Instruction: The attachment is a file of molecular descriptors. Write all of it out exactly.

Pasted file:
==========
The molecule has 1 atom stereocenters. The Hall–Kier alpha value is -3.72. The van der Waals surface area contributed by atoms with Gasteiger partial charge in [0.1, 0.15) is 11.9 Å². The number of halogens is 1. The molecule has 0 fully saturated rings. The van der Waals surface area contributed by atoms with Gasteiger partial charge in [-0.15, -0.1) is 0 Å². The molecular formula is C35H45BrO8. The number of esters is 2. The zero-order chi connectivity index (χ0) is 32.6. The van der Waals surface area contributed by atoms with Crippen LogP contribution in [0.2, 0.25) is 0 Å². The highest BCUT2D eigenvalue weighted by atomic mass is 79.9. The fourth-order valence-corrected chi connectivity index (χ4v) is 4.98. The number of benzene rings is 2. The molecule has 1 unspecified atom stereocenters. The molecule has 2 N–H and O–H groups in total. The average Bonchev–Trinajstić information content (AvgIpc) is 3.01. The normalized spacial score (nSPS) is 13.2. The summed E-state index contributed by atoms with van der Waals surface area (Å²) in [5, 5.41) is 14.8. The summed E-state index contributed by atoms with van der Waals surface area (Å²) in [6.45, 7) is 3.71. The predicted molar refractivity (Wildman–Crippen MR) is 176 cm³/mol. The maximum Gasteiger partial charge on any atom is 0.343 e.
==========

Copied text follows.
The molecule has 1 atom stereocenters. The Hall–Kier alpha value is -3.72. The van der Waals surface area contributed by atoms with Gasteiger partial charge in [0.1, 0.15) is 11.9 Å². The number of halogens is 1. The molecule has 0 fully saturated rings. The van der Waals surface area contributed by atoms with Gasteiger partial charge in [-0.15, -0.1) is 0 Å². The molecular formula is C35H45BrO8. The number of esters is 2. The zero-order chi connectivity index (χ0) is 32.6. The van der Waals surface area contributed by atoms with Crippen LogP contribution in [0.2, 0.25) is 0 Å². The highest BCUT2D eigenvalue weighted by atomic mass is 79.9. The fourth-order valence-corrected chi connectivity index (χ4v) is 4.98. The number of benzene rings is 2. The molecule has 1 unspecified atom stereocenters. The molecule has 2 N–H and O–H groups in total. The average Bonchev–Trinajstić information content (AvgIpc) is 3.01. The normalized spacial score (nSPS) is 13.2. The summed E-state index contributed by atoms with van der Waals surface area (Å²) in [5, 5.41) is 14.8. The summed E-state index contributed by atoms with van der Waals surface area (Å²) in [6.45, 7) is 3.71. The predicted molar refractivity (Wildman–Crippen MR) is 176 cm³/mol. The maximum Gasteiger partial charge on any atom is 0.343 e.